So far, only one of the countries has replied, saying that they were “always interested interested in new writers, particularly of your pedigree”. Pitchingtheworld didn’t know that he had pedigree. Out of yesterday’s batch they’ve pretty much all replied and apart from one of the kindest rejections I’ve ever received, they’ve all said that they have the budget to hire freelancers and have encouraged me to pitch more thoroughly. Because of the varying nature of the magazines – on diving, architecture, climbing, snooker, insurance etc. – I feel on the verge of cracking what I set out to do with this project when it started in late September. I think what I set out to do (I was a little heady at the time) was get published in more (and more esoteric) magazines than anyone else in the country. I also wanted to keep occupied. And learn stuff. And perhaps say something about the state of journalism. Perhaps I’m starting to do all of these things. And perhaps the state of journalism isn’t as bleak as many people seem to think it is. If one four line email (a four line wonder, if you like) sent to ten magazines can provoke eight promising leads and a relationship, however slight, with eight different editors then the future might not be so bad.

Of course the future will be so bad. The above post is quite poorly written and if I’ve ever had any writing skills then they’re clearly evaporating. It seems to be the pitchingtheworld way: get yourself into a spectacular position, and then spectacularly flap it up. Oh well.

Getting motivated

Getting motivated can be tough. You’ve seen me, you know what I’m about. I’m about dodging work and saying I’m going to do certain things and not doing them and generally not having the motivation or skills to see this project through. But I’ve undergone a bit of a sea change in my thinking and, if you had seen me earlier today, you would have seen me craft a four sentence long letter that has been sent (so far) to eight magazines. These magazines included Horse & Hound, Hortus, Housebuilder, Diver Magazine, Electrical Review and Snooker Scene. Out of the eight, two emails didn’t reach their targets, but out of the remaining six, two eds have already replied saying that they like the look of me, encouraging me to pitch more fully and giving one or two writer’s guidelines. 

God, what an arresting opening paragraph. I may well be the new Boz. But, I do have a point to make. The point, is that this morning has given me a fair amount of encouragement: if I send off my four sentence long email to another 100 places, I can expect a success rate of around 25% – perhaps a bit more. “Success rate” in this instance, meaning opening up new markets that I could potentially write for. This sliver of encouragement has also made me see the industry in a fresh light: there is a lot of work out there and some of it pays pretty well (one of the six publications is talking about 40p a word), but you have to hunt for it, and you have to be able to write a killer four sentence email.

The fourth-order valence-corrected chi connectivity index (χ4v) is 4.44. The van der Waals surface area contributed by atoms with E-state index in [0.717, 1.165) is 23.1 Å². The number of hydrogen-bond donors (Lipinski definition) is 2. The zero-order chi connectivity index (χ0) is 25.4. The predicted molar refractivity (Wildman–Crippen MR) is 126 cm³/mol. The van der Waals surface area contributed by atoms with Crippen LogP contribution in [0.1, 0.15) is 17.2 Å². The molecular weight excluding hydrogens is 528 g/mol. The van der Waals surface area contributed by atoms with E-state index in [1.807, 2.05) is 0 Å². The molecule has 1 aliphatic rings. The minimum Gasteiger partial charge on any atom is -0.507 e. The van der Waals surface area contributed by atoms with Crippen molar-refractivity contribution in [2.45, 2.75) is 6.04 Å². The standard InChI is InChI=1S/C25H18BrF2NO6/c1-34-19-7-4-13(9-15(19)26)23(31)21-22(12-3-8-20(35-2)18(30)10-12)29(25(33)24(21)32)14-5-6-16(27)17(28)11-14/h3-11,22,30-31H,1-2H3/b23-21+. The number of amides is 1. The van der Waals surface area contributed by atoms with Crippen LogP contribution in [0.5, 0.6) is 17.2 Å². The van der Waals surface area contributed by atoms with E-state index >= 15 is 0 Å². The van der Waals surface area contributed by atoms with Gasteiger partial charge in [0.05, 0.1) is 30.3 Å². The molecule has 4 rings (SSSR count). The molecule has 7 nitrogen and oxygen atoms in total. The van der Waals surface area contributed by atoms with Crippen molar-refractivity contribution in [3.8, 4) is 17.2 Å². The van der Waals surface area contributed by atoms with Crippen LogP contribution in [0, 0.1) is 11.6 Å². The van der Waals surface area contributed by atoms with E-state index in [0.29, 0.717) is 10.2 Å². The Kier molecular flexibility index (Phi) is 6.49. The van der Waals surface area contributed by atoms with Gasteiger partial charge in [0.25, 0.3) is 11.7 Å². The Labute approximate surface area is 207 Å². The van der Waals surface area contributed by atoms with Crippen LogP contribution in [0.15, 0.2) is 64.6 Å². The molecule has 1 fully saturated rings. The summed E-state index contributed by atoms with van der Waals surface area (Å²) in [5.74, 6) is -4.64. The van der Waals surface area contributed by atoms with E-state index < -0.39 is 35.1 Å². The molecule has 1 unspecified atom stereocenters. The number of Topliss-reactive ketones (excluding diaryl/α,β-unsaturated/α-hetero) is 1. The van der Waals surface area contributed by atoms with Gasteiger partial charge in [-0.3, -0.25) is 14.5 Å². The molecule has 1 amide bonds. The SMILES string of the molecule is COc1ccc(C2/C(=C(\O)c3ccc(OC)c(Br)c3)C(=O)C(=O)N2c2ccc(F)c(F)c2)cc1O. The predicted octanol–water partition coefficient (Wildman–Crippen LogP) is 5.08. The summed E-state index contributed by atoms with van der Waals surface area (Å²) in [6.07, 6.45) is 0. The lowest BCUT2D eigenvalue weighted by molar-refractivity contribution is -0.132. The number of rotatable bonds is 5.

Now watch as I send this “killer” email to another 100 places and I’m either ignored or told to go and do something to myself. By that, I mean told to go fuck myself, but you probably didn’t need the clarification.

A Caveat

Now, yesterday when I said: “I’ll also be updating my progress daily (possibly twice daily – actually no way) from now on. This shit just got real” I meant it as a joke. Okay, I didn’t really, but in retrospect it seems a little hasty. For example, it’s now about 20 minutes away from the end of the day and I haven’t felt inclined to update anything, as there’s precious little to update. I’ve worked on features and smoked (yet not drank – a miracle) and that’s about all. Hardly worth posting then, except to keep a promise for at least one day, and also to say I will be posting more regularly but only when there’s at least a wisp of something to report. There’s no point just doing this: quoting part of yesterday’s post and then banging on about pretty much nothing.

Agreed? Good. This shit just got real again.

Holy Cow! A New Post

Holy cow indeed, and apologies for the long break. I’ve been in a funk, you see, and it was a funk that showed no signs of becoming less funky until sometime in the middle of last night when I decided, once and for all, to pull my act together and wrap this thing up. By the end of this month I’ll pitch another 300 magazines, no excuses. That, I realise, sounds ridiculous. It sounds ridiculous both because it’s a considerable amount of work (regular readers will have caught me trying to outmanoeuvre considerable amounts of work in the past), and also because pitchingtheworld so far has been littered with empty and easily broken promises.

Not this time though. No way. I’ll be tearing back into that book this afternoon and continue to tear into it until I’m done. No excuses. Well, a few excuses: I’ve got a feature to write today, and another tomorrow, and a talk to organise, and a possible gig reviewing 70 restaurants to get signed off – but then, when that’s all done, no excuses. None. Until I think up some new ones.

I’ll also be updating my progress daily (possibly twice daily – actually no way) from now on. This shit just got real.